Discover more from Christopher Titmuss - The Buddha Wallah
Australia is just about the least populated country on Earth. With a brutal immigration policy….
Australia is just about the least populated country on Earth.
I have been flying to Australia regularly to serve the Dharma since 1976. As you look down from the plane on the Australian landscape, you get a sense of the vast scale of the country and how few people actually live in Australia.
Not surprisingly, after Mongolia, Australia is the world’s least populated population with 6.4 people per square mile compared to 134 per square mile in Europe. (A square mile is 2.58 square kilometres). The vast majority of citizens regard around 60% of Australia as inhabitable although the Aboriginal community would say that percentage figure is much higher in terms of areas to live in.
Australia is the world’s sixth largest country yet operates a brutal system of immigration control.
With all that land available, you would think that Australia with a population of a mere 23 million privileged people would wish to share some of its vast land with some of the four billion people living in Asia, its neighbour to the north.Successive Australian governments remain determined to minimise the number of refugees allowed to enter the country.
Last month, the Australian government issued a rather repulsive advertisement of a boat out to sea in a huge storm with the title: NO WAY. YOU WILL NOT MAKE AUSTRALIA HOME.
“If you get on a boat without a visa, you will not end up in Australia. Any vessel seeking to illegally enter Australia will be intercepted and safely removed beyond Australian waters.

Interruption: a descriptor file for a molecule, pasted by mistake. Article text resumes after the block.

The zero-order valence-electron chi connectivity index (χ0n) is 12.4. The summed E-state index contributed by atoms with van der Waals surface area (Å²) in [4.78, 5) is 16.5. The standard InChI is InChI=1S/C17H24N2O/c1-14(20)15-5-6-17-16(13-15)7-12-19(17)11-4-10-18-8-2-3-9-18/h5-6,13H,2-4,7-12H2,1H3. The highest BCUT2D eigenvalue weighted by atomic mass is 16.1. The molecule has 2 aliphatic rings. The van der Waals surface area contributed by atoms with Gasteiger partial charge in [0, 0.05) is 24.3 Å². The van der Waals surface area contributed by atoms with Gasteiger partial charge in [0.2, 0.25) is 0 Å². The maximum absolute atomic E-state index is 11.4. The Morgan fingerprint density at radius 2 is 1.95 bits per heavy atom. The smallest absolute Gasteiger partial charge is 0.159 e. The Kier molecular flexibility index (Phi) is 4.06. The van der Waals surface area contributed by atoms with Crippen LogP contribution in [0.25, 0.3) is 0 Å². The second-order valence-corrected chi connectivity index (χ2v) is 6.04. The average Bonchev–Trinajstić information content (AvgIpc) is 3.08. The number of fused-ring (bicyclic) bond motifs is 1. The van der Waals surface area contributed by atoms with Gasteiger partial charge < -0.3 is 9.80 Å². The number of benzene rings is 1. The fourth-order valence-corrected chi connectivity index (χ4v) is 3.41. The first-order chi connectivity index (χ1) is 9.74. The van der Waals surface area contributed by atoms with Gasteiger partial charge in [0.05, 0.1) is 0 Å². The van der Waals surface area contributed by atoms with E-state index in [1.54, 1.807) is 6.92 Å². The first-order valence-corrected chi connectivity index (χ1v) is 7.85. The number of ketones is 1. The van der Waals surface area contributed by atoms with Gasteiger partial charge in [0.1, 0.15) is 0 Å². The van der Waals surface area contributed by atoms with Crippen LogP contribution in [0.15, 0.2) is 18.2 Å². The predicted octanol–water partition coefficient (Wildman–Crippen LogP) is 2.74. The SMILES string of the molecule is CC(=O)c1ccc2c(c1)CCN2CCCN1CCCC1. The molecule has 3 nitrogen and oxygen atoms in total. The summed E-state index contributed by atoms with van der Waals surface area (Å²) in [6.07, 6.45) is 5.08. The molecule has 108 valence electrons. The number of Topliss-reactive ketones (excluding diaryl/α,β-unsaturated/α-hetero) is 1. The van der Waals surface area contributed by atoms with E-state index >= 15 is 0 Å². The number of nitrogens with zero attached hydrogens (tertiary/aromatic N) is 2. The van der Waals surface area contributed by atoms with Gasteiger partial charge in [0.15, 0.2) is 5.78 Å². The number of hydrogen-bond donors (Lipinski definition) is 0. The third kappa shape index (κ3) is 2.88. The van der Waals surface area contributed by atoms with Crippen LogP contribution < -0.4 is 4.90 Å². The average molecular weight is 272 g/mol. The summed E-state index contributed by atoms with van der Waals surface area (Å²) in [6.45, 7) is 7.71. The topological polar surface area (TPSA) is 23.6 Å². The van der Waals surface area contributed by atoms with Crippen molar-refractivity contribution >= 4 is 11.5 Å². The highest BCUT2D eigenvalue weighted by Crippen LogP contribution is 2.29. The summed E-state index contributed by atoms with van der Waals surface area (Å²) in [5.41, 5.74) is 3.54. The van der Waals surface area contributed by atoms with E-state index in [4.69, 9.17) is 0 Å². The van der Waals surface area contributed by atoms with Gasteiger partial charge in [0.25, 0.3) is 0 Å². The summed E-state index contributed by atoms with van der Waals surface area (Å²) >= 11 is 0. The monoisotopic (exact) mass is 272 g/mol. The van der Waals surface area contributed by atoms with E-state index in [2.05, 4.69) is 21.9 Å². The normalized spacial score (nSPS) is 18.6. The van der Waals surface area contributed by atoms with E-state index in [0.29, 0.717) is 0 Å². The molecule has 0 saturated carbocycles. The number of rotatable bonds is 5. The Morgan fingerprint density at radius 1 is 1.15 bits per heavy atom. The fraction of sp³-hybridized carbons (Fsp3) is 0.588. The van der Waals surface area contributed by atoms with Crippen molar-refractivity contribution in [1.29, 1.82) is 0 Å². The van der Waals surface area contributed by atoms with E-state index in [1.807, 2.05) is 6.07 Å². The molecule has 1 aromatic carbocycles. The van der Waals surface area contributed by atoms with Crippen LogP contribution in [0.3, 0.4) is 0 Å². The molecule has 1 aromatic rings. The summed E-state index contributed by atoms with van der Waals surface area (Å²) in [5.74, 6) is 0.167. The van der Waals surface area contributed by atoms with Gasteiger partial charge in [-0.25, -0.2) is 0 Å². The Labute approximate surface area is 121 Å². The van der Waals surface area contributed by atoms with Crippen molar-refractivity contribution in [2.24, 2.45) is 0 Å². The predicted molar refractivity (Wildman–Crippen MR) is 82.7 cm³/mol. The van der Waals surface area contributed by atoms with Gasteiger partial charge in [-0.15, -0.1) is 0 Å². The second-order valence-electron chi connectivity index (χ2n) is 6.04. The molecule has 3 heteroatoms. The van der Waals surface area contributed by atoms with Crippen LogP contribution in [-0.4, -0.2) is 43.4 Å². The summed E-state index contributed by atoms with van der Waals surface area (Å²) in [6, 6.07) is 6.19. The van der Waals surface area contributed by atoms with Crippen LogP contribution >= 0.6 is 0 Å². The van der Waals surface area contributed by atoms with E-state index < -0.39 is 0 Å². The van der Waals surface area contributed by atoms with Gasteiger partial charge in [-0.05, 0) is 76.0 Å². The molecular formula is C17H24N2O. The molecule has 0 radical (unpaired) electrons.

The Australian government states: “It is the policy and practice of the Australian government to intercept any vessel that is seeking to illegally enter Australia and safely remove it beyond their waters.
“The rules apply to everyone: families, children, unaccompanied children, educated and skilled. there are no exceptions.”
The treatment of asylum seekers in Australia and seekers held in detention camps on islands has brought widespread condemnation. An Australian senate inquiry into the riots in the Manus Island detention centre revealed that asylum seekers lived in cramped and inhumane conditions and endured much violence.
The United Nations High Commission for Refugees and other refugee advocacy groups have repeatedly criticized the Australian government and called on authorities to treat asylum-seekers humanely.
A Red Cross social worker, who works with asylum seekers, told me that asylum seekers in camps in Australia suffer a kind of interrogation from immigration officers. Many of the asylum seekers have endured war, torture, rape, natural disasters and terrible hardships. Traumatised, they have to face interrogation.
She told me when the same asylum seekers return for further questioning and fail to relate exactly down to the smallest details the same report as before, they are told they are liars and face deportation.
“How can people facing so much fear of rejection from the authorities here, as well as a history of trauma, be expected to have the peace of mind to remember painful events from their past with precision?” my friend responded.
Non-profit Refugee Action Coalition Sydney said that “almost all the deaths at sea have been caused by the appalling response of Australia’s search and rescue services, who have been told to prioritise stopping boats, not saving lives.”
The United Nations Human Rights Council has expressed its “profound concern” regarding reports that Australia is intercepting at sea “individuals who may be seeking Australia’s protection.
“Handing back victims to their persecutor and collective expulsions are strictly prohibited,” the UN said.
I commented in a Dharma talk in Australia that Australia could easily allow 100 million people to come to live in this huge country with its immense resources. I reminded listeners that the UK has a population of 60 million on a small island and there are still plenty of green and pleasant fields.
As Australians take leisure this summer on their long sandy beaches stretching mile after mile, they might reflect on the anguish and dangers of people trying to reach Australia by boat. As these people travel on risky ships in stormy seas, they do not realise they will never see Australia.
They will only face a heartless Australian government policy.